Using GitHub to Share with SparkFun

Contributors: SFUptownMaker
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Committing, Pushing and Pulling

Now that you've got a local copy and a copy on your GitHub account, there are four things that you'll need to know how to do in order to collaborate with SparkFun:

  • Commit - committing is the process which records changes in the repository. Think of it as a snapshot of the current status of the project. Commits are done locally.
  • Push - pushing sends the recent commit history from your local repository up to GitHub. If you're the only one working on a repository, pushing is fairly simple. If there are others accessing the repository, you may need to pull before you can push.
  • Pull - a pull grabs any changes from the GitHub repository and merges them into your local repository.
  • Sync - syncing is like pulling, but instead of connecting to your GitHub copy of the forked repo, it goes back to the original repository and brings in any changes. Once you've synced your repository, you need to push those changes back to your GitHub account.


The first step in getting a change back to us is to commit it to your local repository. Look at this sequence of commands:

Status and touch commands

Again, one command at a time:

  • git status - checks the current status of the repository. This tells you a lot of things; at the moment, it's telling you that you don't have any uncommitted changes in your repository.
  • touch - create a README file. The .md suffix is indicative that the file will be formatted in Markdown, which is widely used for formatting on the GitHub website.
  • git status - same command, second time. This time, you can see that there's a new file, but it's "untracked". That means it won't be included in the commit. You'll need to add it, first.

Adding files and committing

  • git add . - add all untracked files to the repository (at least, those untracked files which are not omitted by the .gitignore file). You can, of course, add files individually by replacing the . with the file name.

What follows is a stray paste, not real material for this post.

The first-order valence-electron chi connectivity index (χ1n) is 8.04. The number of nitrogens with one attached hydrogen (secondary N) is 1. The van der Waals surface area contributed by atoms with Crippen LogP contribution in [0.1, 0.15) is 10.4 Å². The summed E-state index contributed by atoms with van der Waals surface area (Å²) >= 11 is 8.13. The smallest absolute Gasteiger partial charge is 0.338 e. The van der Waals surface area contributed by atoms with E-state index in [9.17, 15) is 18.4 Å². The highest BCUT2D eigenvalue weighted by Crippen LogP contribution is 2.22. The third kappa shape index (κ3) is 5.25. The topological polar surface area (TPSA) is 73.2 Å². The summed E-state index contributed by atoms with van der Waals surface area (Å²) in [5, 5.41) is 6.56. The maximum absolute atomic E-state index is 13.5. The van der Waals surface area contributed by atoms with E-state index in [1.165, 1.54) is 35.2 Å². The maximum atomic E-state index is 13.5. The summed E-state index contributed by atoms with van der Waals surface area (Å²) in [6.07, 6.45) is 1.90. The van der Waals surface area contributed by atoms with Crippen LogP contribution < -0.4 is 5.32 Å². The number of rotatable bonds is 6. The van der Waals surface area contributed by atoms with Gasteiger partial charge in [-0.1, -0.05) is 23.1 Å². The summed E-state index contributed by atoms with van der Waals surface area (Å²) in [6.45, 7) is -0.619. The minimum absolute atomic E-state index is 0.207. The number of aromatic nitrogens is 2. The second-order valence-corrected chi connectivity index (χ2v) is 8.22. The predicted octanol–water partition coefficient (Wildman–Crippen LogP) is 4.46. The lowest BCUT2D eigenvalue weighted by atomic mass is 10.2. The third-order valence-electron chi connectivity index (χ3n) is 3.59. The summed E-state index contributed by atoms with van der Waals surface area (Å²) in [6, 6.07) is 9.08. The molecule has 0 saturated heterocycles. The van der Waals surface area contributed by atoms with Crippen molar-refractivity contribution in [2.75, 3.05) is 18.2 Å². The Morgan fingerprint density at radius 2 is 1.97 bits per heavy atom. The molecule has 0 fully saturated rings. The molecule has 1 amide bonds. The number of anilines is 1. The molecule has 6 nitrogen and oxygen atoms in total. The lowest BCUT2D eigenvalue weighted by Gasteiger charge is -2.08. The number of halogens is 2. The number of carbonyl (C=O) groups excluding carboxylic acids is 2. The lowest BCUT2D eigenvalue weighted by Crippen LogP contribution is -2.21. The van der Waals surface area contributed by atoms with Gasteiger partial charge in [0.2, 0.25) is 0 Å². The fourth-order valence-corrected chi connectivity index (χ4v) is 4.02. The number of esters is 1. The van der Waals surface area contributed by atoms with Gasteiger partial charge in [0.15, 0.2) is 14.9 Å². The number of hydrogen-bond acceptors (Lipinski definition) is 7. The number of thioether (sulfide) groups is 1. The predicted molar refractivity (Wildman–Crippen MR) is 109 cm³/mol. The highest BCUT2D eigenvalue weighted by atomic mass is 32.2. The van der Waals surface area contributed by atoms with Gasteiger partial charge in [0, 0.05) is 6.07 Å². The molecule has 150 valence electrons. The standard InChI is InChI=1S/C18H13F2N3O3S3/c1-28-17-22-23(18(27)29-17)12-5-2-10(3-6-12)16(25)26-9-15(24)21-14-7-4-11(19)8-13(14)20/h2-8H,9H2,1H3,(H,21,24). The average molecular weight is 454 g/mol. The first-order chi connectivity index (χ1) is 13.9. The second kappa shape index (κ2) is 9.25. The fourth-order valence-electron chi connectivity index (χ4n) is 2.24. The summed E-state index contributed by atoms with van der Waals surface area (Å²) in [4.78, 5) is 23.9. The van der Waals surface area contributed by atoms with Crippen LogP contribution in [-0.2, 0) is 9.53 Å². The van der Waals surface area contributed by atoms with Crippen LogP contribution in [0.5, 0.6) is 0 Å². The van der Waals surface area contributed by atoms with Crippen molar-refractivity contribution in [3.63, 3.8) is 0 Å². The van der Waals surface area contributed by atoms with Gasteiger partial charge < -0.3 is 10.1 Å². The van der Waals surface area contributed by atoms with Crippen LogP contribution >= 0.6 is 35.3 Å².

• git status - now the file is showing as a new file to be committed.
  • git commit -m "Add" - commit the recent changes. The -m switch allows you to enter a short double-quoted commit message. Omitting that switch will cause git to open a text editor so you can enter a longer message; save and close the text editor when you're done.


Pushing sends your changes up to GitHub, so they can be shared with the rest of the world. It also serves as a hedge against data loss.


  • git status - our status tells us we have no local changes pending, but that the remote is one commit behind. This isn't actually checking against the remote repository, just letting us know how many times we've committed since our last push.
  • git remote -v - check out where our remote target is. We'll revisit this in a bit, when we start working on syncing to the original repository.
  • git push -u origin master - push the changes in branch master (we're going to skip branches, in order to keep this tutorial kind of easy) to remote location origin, and remember the settings (-u).


Pulling is the opposite of pushing--it retrieves changes from the remote location and applies them to your local repository. You probably won't do it that much; it's more useful in a group environment where more than one person is submitting changes to a single repository.

Look! A new file on GitHub!

Visit the repository page again; you'll see that, since we pushed it back to GitHub, the file is now in the file list. We can change the text in that file right on GitHub, then pull the change back down to our local repository. Start by clicking the file name link. That'll give you this page:

GitHub web-based file viewer

Since we didn't put anything in the file after we created it, there's nothing on the page. You can add something to the file by clicking the "Edit" button:

GitHub file editor

At the bottom of the page, you'll find a commit window which lets you put in a description, an extended description, and commit the changes.

GitHub commit frame

Now that you've made a change on the server which is not reflected in your local repository, we'll need to pull it down.

Pulling changes

  • git status - note that even though we know there's a difference on the server, git status does not reflect that, because it only gives us status on the local repository.
  • git pull -u origin master - the syntax is the same as push, but the changes go in the other direction.

At this point, our local repository is in sync with our GitHub repository. But what about the original repository? What if something has changed there, and we want to bring those changes into our copy (both local and on GitHub)?